The stock market initially misinterprets ObamaCare
More has been made than usual of one fairly dull day’s activity in the stock market following yesterday’s modest gains on the first trading day after what most Americans rightly perceive as an assault on our health care system.
The Associated Press noted that “Health care companies pull stock market higher“.
Although I also expected a more negative reaction (and the market did indeed open fairly sharply down before recovering), in hindsight the move makes sense for two reasons…but I also think that in the medium term the market may realize it made a mistake.
First, and commonly understood, is that the market generally likes getting rid of uncertainty. So, some would argue that simply having the majority of the politics overwith now allows the market to move on to other things.
Second, and less commonly understood, is that it is quite possible that the structure of whatever comes from ObamaCare will be beneficial for many medical companies – with at least a one-for-one loss to consumers. By that I mean that the bill will force tens of millions of previously unable or more frequently unwilling customers into the arms of health insurers. Those people may see doctors more frequently and those doctors will prescribe pills. The whole plan will also likely increase barriers to entry and reduce competition among insurers as it essentially turns the industry into a regulated monopoly. The market must think that this means the companies are guaranteed profits, even if at a modest long-term growth rate.
A not dissimilar comparison could be with the Tobacco Master Settlement in 1998. It was positioned by politicians as punishment but it really just created a regulated monopoly for the largest tobacco companies. It hurt their growth rate a little bit – not as much as trends throughout much of the world against smoking) but basically protected them from everything else. The market is looking at this sort of history and thinking that ObamaCare will mean a similar outcome for health insurers.
But the market is wrong.
Politicians of all stripes have a very strong interest in gaining the tax income from cigarettes. In a sense, many US governments are addicted to smoking. It’s not as if the government is likely to put Big Tobacco out of business so Uncle Sam can start selling cigarettes and stogies.
Health insurance is something else entirely. It is beyond debate that the true desire of the left wing of the Democratic Party, which is to say all of its current leadership, has a deep desire to end the private health insurance industry, not just tame it.
In that sense, ObamaCare’s passage increases long-term uncertainty exactly the opposite of the way the government created relative certainty for tobacco companies.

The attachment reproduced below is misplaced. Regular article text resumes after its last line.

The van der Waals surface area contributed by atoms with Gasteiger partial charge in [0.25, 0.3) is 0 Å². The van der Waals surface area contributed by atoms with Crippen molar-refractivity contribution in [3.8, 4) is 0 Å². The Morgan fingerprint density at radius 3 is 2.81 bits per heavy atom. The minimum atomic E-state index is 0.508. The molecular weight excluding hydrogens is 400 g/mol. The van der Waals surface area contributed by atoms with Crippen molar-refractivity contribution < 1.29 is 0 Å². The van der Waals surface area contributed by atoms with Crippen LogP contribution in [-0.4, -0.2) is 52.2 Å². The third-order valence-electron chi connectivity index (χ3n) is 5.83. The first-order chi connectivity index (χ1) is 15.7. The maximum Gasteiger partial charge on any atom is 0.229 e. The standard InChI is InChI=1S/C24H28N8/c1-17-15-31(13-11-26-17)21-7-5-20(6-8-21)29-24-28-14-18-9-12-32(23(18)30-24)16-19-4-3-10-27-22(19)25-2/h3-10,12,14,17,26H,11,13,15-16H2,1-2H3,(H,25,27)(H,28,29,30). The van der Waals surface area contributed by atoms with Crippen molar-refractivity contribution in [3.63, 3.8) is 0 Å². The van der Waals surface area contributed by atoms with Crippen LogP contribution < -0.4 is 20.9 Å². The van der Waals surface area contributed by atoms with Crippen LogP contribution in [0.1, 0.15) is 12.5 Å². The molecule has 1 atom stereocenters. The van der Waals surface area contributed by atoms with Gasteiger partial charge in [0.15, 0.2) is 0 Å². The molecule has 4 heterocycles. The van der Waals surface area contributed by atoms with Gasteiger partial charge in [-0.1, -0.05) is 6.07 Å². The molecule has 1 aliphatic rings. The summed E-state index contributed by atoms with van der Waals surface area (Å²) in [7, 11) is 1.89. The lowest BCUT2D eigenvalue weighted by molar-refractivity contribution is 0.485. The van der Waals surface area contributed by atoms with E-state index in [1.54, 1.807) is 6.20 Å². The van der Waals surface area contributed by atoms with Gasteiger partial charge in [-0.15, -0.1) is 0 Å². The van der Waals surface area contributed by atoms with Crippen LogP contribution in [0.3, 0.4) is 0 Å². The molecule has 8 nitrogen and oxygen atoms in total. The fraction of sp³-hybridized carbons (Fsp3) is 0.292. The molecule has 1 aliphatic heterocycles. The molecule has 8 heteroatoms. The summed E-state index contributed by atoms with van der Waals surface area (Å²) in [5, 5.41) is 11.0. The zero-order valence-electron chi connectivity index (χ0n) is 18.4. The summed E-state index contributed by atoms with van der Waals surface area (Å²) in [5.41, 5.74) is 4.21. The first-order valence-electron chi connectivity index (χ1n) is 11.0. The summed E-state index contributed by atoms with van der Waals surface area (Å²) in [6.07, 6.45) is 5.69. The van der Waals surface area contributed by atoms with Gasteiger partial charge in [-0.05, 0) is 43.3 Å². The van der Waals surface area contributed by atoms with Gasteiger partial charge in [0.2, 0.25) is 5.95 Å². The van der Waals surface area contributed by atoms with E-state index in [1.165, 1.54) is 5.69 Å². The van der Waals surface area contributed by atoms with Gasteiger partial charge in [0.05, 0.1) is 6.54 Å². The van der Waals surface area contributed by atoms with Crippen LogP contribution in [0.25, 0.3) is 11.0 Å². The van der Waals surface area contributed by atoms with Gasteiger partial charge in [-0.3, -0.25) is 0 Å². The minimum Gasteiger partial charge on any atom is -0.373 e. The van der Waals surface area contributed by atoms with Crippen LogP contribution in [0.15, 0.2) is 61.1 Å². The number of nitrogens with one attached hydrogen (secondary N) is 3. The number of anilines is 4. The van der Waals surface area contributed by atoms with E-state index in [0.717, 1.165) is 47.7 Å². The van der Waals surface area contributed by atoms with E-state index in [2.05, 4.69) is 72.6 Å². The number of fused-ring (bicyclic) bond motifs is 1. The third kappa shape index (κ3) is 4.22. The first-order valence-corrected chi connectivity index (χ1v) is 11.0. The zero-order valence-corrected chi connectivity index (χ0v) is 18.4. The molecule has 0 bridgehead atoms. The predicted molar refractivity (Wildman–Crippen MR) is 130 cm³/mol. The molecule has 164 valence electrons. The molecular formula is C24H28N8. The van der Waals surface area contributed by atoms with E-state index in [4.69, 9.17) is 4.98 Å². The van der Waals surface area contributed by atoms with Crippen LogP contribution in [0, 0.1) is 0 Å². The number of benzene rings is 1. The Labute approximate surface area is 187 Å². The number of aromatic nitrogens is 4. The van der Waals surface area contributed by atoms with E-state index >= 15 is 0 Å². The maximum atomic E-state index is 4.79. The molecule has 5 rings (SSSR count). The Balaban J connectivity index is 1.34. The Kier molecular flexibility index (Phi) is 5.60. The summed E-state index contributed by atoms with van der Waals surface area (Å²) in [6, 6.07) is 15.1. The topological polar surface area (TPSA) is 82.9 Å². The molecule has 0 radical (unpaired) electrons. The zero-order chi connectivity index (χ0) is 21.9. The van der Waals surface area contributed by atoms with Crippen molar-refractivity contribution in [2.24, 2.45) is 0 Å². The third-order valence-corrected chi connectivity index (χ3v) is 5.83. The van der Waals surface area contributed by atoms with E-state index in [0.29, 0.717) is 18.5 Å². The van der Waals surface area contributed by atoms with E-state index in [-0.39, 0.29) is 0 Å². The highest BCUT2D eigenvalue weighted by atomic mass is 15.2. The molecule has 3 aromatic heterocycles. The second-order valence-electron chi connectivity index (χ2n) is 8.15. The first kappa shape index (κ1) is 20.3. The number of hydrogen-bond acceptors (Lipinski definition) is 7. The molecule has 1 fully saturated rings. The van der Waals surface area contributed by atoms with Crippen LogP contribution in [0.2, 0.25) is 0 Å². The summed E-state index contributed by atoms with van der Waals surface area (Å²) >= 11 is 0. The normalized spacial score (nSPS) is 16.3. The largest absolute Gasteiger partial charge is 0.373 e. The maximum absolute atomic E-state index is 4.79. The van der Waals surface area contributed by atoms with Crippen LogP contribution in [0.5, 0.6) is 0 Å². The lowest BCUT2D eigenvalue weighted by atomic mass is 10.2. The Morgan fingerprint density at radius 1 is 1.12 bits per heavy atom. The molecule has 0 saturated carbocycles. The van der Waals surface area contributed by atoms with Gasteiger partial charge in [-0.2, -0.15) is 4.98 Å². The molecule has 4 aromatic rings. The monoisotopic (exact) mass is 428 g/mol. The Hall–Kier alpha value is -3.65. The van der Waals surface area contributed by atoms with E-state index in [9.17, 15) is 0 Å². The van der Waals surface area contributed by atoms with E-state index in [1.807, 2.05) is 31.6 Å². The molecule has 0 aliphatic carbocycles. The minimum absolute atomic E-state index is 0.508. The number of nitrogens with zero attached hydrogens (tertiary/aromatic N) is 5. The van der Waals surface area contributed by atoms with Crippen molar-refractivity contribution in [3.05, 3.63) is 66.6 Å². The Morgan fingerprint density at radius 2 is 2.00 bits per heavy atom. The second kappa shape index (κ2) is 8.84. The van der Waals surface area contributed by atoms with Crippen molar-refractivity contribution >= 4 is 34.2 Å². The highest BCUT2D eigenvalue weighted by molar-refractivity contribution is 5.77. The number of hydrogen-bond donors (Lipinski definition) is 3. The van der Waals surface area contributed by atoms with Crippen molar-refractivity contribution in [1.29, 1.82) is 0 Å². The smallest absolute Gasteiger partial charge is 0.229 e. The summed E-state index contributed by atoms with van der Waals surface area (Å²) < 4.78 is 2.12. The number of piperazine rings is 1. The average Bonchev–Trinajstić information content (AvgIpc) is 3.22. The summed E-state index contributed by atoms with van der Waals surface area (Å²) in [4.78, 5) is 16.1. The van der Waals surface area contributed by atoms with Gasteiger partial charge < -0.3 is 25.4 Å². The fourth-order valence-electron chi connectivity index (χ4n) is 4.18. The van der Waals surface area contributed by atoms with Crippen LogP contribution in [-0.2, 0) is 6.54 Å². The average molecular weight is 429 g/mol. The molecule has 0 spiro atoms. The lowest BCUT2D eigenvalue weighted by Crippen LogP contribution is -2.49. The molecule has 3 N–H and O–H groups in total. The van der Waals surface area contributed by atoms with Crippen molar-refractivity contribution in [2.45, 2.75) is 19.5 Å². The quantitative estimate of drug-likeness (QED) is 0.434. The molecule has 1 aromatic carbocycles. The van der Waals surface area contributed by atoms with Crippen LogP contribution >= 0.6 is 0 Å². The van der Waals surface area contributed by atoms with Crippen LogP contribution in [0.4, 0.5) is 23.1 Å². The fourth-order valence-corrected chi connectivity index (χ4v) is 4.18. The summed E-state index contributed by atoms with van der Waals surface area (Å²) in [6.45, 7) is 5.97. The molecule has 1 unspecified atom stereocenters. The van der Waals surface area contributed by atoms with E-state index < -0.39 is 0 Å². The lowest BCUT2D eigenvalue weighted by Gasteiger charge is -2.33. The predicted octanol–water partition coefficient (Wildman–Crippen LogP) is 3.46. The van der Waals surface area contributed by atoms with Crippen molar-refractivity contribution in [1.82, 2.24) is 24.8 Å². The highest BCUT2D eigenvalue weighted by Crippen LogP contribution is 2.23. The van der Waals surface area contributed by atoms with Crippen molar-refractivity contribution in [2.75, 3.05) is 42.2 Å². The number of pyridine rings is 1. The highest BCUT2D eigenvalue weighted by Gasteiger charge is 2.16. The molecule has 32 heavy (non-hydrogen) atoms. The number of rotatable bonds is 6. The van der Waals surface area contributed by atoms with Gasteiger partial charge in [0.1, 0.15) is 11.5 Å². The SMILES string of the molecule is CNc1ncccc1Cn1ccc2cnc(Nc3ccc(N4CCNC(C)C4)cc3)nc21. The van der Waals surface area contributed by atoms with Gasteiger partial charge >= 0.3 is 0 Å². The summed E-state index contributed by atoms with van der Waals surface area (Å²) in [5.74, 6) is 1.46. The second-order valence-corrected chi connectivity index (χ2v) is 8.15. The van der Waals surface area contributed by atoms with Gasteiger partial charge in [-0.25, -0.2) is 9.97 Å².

ObamaCare as passed is the camel’s nose under the tent, with the next step being a renewed push for a “public option", code for “a government-run health insurance plan so heavily subsidized that no private company can compete with it.”
The long-run prognosis for private health insurers is bleak indeed if ObamaCare is not overturned.
And lest the pharmaceutical industry think they’re insulated from that sort of damage, remember that once government controls the health insurance industry, the only way they’ll be able to control costs (since they cannot do anything efficiently and will never cut salaries of government workers – all of whom will be unionized, I might add) is by rationing care, in particular by moving toward reliance on the least expensive drugs and generic versions of drugs.
There are a lot more shoes to drop over coming months and years. It remains to be seen whether forces of capitalism and liberty can overturn ObamaCare. Overturning an enormous new entitlement program has never been done before, but this is also an utterly new set of circumstances.
At the end of the day, strong stock prices for health insurers, hospitals, and pharmaceutical companies will only be sustainable if ObamaCare is replaced by free market competition. So, if the politics don’t change, these companies’ values certainly will – and not for the better.
All that said, a lot of people have lost a lot of money being too early on market calls of all types. Trying to play this sort of long-term macro event is generally not best attempted by the individual investor except to the extent that if I owned these stocks I’d consider taking profits.
(My caveat as always: Your trades are your responsibility…I’m just thinking out loud.)
|Print article||This entry was posted by Rossputin on 03/23/10 at 05:21:25 am . Follow any responses to this post through RSS 2.0.|